On the 64th anniversary of Hiroshima, columnists around the world say the time for disarmament is right now.
A Nation's Experience Trust us, says an editorial in the Japan Times. "As the only nation to have experienced atom bomb attacks and the horrors of nuclear devastation, Japan can provide impetus to the efforts that would eventually lead to creation of a nuclear-free world. It should not miss the chance to work together with the U.S. toward this goal."
The U.N. Chief's Case U.N. Secretary General Ban Ki-moon offers a five-point plan for a nuclear-free world. "This, then, is my plan to drop the bomb. Global security challenges are serious enough without the risks from nuclear weapons or their acquisition by additional states or non-state actors."
Peace, Not Vengeance In the Japan Times, Eric Freed says the Japanese don't commemorate the anniversary of the atomic bomb with calls for vengeance. "The remembering is done to try and express a profound respect for human life and to try to express a desire that we as a human community do not ever again do what we have done."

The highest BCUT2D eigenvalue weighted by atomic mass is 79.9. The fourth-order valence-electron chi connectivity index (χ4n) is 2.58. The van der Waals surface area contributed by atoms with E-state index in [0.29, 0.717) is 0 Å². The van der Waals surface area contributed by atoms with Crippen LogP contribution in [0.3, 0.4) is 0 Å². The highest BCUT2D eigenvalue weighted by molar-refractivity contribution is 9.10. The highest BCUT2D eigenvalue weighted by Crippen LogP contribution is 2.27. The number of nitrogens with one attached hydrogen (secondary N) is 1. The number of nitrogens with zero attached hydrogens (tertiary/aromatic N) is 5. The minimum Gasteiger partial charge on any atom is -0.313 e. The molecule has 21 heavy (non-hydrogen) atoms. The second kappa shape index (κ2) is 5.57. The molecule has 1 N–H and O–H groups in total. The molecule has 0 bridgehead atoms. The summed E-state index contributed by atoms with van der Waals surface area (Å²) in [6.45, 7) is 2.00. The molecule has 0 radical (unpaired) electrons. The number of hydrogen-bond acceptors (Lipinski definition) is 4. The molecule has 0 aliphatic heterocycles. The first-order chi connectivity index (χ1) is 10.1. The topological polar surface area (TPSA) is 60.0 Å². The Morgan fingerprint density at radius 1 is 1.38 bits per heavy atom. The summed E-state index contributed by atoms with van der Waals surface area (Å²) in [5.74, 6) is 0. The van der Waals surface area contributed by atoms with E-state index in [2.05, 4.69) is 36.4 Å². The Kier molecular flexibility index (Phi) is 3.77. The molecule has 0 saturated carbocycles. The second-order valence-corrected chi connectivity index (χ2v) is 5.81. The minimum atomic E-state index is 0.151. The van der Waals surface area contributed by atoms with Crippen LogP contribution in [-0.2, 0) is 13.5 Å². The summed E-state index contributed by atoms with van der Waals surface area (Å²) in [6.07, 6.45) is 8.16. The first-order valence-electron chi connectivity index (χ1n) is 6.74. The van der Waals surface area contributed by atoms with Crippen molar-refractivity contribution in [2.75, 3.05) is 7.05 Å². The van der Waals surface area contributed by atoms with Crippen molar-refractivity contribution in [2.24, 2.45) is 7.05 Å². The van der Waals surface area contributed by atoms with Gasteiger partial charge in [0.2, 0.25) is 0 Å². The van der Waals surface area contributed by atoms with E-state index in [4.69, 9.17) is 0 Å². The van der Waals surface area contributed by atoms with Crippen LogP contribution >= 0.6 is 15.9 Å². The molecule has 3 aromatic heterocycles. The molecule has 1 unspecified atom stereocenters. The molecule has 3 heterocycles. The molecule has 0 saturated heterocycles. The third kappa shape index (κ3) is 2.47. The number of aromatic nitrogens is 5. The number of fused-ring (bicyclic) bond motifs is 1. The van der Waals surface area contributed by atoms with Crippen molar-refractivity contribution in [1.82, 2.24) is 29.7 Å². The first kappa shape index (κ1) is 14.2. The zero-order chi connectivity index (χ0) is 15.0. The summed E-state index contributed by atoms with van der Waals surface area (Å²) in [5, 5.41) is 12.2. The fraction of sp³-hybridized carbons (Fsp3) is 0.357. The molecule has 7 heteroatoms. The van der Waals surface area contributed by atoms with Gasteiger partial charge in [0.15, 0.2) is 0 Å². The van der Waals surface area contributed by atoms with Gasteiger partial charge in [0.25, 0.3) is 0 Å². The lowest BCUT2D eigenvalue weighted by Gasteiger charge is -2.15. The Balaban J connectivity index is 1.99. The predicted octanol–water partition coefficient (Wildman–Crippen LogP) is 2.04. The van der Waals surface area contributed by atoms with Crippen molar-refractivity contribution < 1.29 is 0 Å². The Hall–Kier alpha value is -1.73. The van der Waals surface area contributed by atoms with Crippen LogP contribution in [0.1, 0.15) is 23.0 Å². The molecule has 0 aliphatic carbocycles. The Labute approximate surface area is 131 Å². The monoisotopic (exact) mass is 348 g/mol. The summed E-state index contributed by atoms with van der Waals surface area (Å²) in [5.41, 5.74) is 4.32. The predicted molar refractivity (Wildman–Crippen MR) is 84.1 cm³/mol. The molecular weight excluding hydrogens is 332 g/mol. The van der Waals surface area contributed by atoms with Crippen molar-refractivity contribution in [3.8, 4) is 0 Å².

A Nuclear-Free Middle East Shlomo Ben-Ami says Israel should be honest about its nuclear capabilities so the world can have "a serious debate serious debate about the urgency of a nuclear-free zone in the Middle East."
Obama's Nuclear Promises Anne Penketh says Clinton's trip to North Korea shows that Obama is serious about disarmament, especially when it comes to Iran. "Obama has reached out to his former antagonist in order to play to Mr. Clinton's strengths. And he may have taken another step along the road to nuclear disarmament. Believe me, the Iranians are watching."
This article is from the archive of our partner The Wire.
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